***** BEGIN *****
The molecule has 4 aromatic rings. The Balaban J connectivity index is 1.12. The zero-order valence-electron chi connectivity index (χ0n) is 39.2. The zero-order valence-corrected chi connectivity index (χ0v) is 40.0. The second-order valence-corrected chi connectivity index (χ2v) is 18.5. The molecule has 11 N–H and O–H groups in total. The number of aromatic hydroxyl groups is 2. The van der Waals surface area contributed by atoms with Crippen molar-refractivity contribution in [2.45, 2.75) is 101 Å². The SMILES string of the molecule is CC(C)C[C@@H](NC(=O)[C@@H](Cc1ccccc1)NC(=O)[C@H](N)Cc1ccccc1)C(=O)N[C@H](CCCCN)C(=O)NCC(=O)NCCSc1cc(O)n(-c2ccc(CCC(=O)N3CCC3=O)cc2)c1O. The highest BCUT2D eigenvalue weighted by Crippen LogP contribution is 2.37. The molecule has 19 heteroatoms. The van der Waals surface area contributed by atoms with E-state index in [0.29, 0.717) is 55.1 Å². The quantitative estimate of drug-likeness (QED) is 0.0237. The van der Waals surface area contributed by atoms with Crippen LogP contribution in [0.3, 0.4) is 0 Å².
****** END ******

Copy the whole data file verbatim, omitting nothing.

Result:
The molecule has 4 aromatic rings. The Balaban J connectivity index is 1.12. The zero-order valence-electron chi connectivity index (χ0n) is 39.2. The zero-order valence-corrected chi connectivity index (χ0v) is 40.0. The second-order valence-corrected chi connectivity index (χ2v) is 18.5. The molecule has 11 N–H and O–H groups in total. The number of aromatic hydroxyl groups is 2. The van der Waals surface area contributed by atoms with Crippen molar-refractivity contribution in [2.45, 2.75) is 101 Å². The SMILES string of the molecule is CC(C)C[C@@H](NC(=O)[C@@H](Cc1ccccc1)NC(=O)[C@H](N)Cc1ccccc1)C(=O)N[C@H](CCCCN)C(=O)NCC(=O)NCCSc1cc(O)n(-c2ccc(CCC(=O)N3CCC3=O)cc2)c1O. The highest BCUT2D eigenvalue weighted by Crippen LogP contribution is 2.37. The molecule has 19 heteroatoms. The van der Waals surface area contributed by atoms with E-state index in [0.29, 0.717) is 55.1 Å². The quantitative estimate of drug-likeness (QED) is 0.0237. The van der Waals surface area contributed by atoms with Crippen LogP contribution in [0.3, 0.4) is 0 Å².